Sarah Adams is an American artist living in London who focuses her work on family portrait paintings. I recently had the pleasure of seeing her amazing work last month at her exhibition on ‘Family Dinners’ in Covent Garden. I was intrigued by her interest in family dinnertime (which quite perfectly matches our recent dinnertime series) and really liked the honesty of her paintings — she captures what dinnertime is really like for most families (see painting below — don’t you completely empathise with the emotions of that mother?!). Sarah is happy to commission her work if you’re interested in having your dinnertime captured. She also paints other scenarios (I’m hoping to commission a painting of my children on the beach! More about that later!) Visit her website for more details on commissioning a painting of your own. And here is her dinnertime story:
During the normal working week, dinnertime in our house signals the beginning to the bedtime routine – first dinner, then bath, then stories, then bed. It has never been that whimsical moment where everyone sits down together to enjoy each other’s company at the end of the day, smiling and passing bread.
Over the last couple of years, I’ve attempted to document our dinnertime experiences because I was confused to why it was not the idyllic episode my mum friends were claiming to have – ‘oh my daughter eats everything.’ ‘I make it fresh every night.’ I find it discouraging when you spend a lot of time preparing food that is not going to be eaten by a child who is going through a ‘beige phase’ – pasta, cereal, hummus, bread. In the recent past, dinnertime has been a chore.
At the moment we eat dinner in shifts most days with the kids eating around 5:30pm and us parents eating around 8pm. We tried eating as a family regularly a year ago, but the kids were 3 years old and 9 months old and we found it wasn’t very relaxing. It was difficult to have any sort of conversation even with the 3 year old – most of the time is taken up by encouraging the kids to finish their meal.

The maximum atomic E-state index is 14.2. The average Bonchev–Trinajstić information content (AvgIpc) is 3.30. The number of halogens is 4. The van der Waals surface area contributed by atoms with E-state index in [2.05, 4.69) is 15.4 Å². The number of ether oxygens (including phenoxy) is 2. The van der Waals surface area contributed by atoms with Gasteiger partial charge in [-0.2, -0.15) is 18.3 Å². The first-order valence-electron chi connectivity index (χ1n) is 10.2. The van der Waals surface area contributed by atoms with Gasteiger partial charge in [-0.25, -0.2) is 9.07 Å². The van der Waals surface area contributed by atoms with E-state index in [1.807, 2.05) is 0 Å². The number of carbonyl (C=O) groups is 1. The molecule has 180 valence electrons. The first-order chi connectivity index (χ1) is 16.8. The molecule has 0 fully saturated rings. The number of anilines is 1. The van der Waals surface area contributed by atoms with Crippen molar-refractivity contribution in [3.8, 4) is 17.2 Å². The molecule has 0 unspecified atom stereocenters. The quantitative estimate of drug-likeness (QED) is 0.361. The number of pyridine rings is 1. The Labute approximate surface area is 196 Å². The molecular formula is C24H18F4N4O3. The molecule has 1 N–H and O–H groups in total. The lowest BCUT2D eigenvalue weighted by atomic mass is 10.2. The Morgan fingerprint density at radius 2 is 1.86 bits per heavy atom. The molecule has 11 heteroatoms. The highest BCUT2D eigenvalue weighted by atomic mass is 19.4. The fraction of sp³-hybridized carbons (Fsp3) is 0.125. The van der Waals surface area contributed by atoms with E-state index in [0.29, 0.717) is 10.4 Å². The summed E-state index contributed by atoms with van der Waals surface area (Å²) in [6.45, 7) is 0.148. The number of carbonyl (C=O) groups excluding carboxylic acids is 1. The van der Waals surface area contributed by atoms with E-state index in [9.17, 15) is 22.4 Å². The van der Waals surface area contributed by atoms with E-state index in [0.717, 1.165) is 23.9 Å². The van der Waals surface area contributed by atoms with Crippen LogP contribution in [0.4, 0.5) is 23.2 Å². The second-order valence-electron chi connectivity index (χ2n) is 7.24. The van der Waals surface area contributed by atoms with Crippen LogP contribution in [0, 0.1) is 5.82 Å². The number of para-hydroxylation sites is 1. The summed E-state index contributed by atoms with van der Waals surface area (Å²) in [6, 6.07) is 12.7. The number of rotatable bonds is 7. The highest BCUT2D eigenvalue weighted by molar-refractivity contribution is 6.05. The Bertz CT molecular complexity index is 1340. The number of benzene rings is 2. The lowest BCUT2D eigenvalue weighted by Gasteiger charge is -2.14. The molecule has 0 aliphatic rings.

That said though, dinnertime is starting to be more enjoyable. The kids are just that little bit older and that much more interactive. Even though dinnertime during the week is still a mission, the weekend is for helping in the kitchen and skyping family abroad.
I find it easiest to cook a ‘one-pot-glop’ meal like meat lasagna where you know that there is meat and veggies in every bite. I find lasagna is mindlessly easy to prepare and there are always leftovers. Here is a recipe that I improvise with:
- 500g lean ground beef
- 1 yellow onion, chopped
- 2 garlic cloves, chopped
- 2 stalks of celery, chopped
- 2 carrots, chopped
- 1 sweet potato, chopped
- 1 courgette, chopped
- 1 x 680g jar of tomato passata
- 2 x 400g cans of chopped tomatoes
- 1 x 250g of ricotta
- 1 x 250g of mascarpone
- 1 cup of shaved parmesan
- 1 package (approx. 12 sheets) of no-bake lasagna sheets
Preheat the oven to 180/200 C. Find a 9 x 12 inch casserole dish.
In a large pan, brown the meat. Drain off excess fat. Add the all the vegetables – onions, garlic, celery, carrot, sweet potato, courgette – and the tomato passata and chopped tomoates. Simmer until the vegetables are soft. Use a handheld blender to puree the meat sauce so that vegetables are unidentifiable by picky eaters.
In a medium bowl, combine the ricotta, mascarpone, and shaved parmesan.
Start to assemble the lasagna by spreading 1/4 of the meat sauce at the bottom of the baking dish. Next arrange a single layer of uncooked lasagna sheets on top of the sauce. Add another layer of meat sauce, layer with 1/3 of the cheese, add a layer of lasagna. Continue layering. Finish with a final layer of meat sauce, add mozzarella on top.
Cover with aluminum foil and bake for 30-40 minutes. Uncover for an additional 15 minutes so that the mozzarella browns slightly – golden and bubbly.